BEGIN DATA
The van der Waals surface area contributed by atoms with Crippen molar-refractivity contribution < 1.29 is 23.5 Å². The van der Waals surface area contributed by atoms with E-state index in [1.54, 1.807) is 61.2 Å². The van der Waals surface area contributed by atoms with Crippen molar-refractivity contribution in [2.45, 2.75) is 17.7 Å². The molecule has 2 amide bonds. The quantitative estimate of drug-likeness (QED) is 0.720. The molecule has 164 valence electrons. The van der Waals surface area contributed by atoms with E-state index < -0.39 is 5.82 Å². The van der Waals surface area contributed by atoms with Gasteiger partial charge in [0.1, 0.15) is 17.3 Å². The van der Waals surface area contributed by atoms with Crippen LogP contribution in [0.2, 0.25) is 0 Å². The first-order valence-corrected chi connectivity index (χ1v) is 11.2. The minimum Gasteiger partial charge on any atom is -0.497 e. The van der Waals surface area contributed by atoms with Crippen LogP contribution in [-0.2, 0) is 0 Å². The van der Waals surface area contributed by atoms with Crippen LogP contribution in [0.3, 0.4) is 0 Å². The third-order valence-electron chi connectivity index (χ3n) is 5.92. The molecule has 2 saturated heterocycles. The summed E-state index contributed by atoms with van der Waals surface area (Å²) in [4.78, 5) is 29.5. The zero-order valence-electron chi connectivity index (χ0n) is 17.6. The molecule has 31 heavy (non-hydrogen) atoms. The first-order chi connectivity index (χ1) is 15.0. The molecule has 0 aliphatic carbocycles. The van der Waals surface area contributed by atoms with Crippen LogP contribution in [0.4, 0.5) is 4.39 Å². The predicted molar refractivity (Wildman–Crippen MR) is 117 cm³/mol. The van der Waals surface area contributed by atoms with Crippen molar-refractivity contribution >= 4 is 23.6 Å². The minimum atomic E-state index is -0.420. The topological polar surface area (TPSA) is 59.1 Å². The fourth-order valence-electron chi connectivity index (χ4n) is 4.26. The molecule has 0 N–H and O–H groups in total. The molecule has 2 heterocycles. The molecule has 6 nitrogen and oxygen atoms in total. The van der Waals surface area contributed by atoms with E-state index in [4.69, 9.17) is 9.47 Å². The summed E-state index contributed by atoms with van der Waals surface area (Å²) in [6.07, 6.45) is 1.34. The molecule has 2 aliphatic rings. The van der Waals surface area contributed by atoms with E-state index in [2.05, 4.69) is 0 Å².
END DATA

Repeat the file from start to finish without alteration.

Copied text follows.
The van der Waals surface area contributed by atoms with Crippen molar-refractivity contribution < 1.29 is 23.5 Å². The van der Waals surface area contributed by atoms with E-state index in [1.54, 1.807) is 61.2 Å². The van der Waals surface area contributed by atoms with Crippen molar-refractivity contribution in [2.45, 2.75) is 17.7 Å². The molecule has 2 amide bonds. The quantitative estimate of drug-likeness (QED) is 0.720. The molecule has 164 valence electrons. The van der Waals surface area contributed by atoms with E-state index < -0.39 is 5.82 Å². The van der Waals surface area contributed by atoms with Gasteiger partial charge in [0.1, 0.15) is 17.3 Å². The van der Waals surface area contributed by atoms with Crippen LogP contribution in [0.2, 0.25) is 0 Å². The first-order valence-corrected chi connectivity index (χ1v) is 11.2. The minimum Gasteiger partial charge on any atom is -0.497 e. The van der Waals surface area contributed by atoms with Crippen LogP contribution in [-0.2, 0) is 0 Å². The van der Waals surface area contributed by atoms with Crippen LogP contribution in [0.3, 0.4) is 0 Å². The third-order valence-electron chi connectivity index (χ3n) is 5.92. The molecule has 2 saturated heterocycles. The summed E-state index contributed by atoms with van der Waals surface area (Å²) in [4.78, 5) is 29.5. The zero-order valence-electron chi connectivity index (χ0n) is 17.6. The molecule has 31 heavy (non-hydrogen) atoms. The first-order chi connectivity index (χ1) is 15.0. The molecule has 0 aliphatic carbocycles. The van der Waals surface area contributed by atoms with Crippen LogP contribution in [0.4, 0.5) is 4.39 Å². The predicted molar refractivity (Wildman–Crippen MR) is 117 cm³/mol. The van der Waals surface area contributed by atoms with Crippen molar-refractivity contribution >= 4 is 23.6 Å². The minimum atomic E-state index is -0.420. The topological polar surface area (TPSA) is 59.1 Å². The fourth-order valence-electron chi connectivity index (χ4n) is 4.26. The molecule has 0 N–H and O–H groups in total. The molecule has 2 heterocycles. The molecule has 6 nitrogen and oxygen atoms in total. The van der Waals surface area contributed by atoms with E-state index in [4.69, 9.17) is 9.47 Å². The summed E-state index contributed by atoms with van der Waals surface area (Å²) in [6.07, 6.45) is 1.34. The molecule has 2 aliphatic rings. The van der Waals surface area contributed by atoms with E-state index in [2.05, 4.69) is 0 Å².